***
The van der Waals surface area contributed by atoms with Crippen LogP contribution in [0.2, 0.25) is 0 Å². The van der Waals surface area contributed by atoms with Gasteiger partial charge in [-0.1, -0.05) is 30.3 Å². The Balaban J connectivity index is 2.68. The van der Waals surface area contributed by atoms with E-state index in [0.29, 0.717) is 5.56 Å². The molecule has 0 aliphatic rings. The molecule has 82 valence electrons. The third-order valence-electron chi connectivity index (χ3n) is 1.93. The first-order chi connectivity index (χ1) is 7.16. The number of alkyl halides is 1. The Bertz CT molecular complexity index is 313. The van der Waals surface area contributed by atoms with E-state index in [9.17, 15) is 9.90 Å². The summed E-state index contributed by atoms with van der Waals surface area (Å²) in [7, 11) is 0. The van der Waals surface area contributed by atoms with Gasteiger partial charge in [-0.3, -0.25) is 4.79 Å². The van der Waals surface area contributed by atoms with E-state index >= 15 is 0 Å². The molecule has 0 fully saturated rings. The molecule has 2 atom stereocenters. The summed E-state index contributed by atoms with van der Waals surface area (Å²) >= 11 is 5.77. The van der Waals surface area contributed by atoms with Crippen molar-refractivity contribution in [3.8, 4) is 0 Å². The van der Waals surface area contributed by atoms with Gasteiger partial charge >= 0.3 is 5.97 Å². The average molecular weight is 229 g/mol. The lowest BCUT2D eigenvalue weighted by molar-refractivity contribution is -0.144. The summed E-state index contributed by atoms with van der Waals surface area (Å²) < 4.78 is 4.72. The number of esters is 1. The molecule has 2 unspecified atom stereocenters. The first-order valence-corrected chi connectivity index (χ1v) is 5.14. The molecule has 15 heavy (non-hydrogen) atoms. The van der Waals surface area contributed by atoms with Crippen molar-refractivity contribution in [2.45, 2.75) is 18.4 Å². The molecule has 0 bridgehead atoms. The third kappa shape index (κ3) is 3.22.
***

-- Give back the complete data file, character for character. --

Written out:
The van der Waals surface area contributed by atoms with Crippen LogP contribution in [0.2, 0.25) is 0 Å². The van der Waals surface area contributed by atoms with Gasteiger partial charge in [-0.1, -0.05) is 30.3 Å². The Balaban J connectivity index is 2.68. The van der Waals surface area contributed by atoms with E-state index in [0.29, 0.717) is 5.56 Å². The molecule has 0 aliphatic rings. The molecule has 82 valence electrons. The third-order valence-electron chi connectivity index (χ3n) is 1.93. The first-order chi connectivity index (χ1) is 7.16. The number of alkyl halides is 1. The Bertz CT molecular complexity index is 313. The van der Waals surface area contributed by atoms with E-state index in [9.17, 15) is 9.90 Å². The summed E-state index contributed by atoms with van der Waals surface area (Å²) in [7, 11) is 0. The van der Waals surface area contributed by atoms with Gasteiger partial charge in [-0.3, -0.25) is 4.79 Å². The van der Waals surface area contributed by atoms with E-state index >= 15 is 0 Å². The molecule has 0 fully saturated rings. The molecule has 2 atom stereocenters. The summed E-state index contributed by atoms with van der Waals surface area (Å²) >= 11 is 5.77. The van der Waals surface area contributed by atoms with Crippen molar-refractivity contribution in [3.8, 4) is 0 Å². The van der Waals surface area contributed by atoms with Gasteiger partial charge >= 0.3 is 5.97 Å². The average molecular weight is 229 g/mol. The lowest BCUT2D eigenvalue weighted by molar-refractivity contribution is -0.144. The summed E-state index contributed by atoms with van der Waals surface area (Å²) < 4.78 is 4.72. The number of esters is 1. The molecule has 2 unspecified atom stereocenters. The first-order valence-corrected chi connectivity index (χ1v) is 5.14. The molecule has 15 heavy (non-hydrogen) atoms. The van der Waals surface area contributed by atoms with Crippen molar-refractivity contribution in [2.45, 2.75) is 18.4 Å². The molecule has 0 bridgehead atoms. The third kappa shape index (κ3) is 3.22.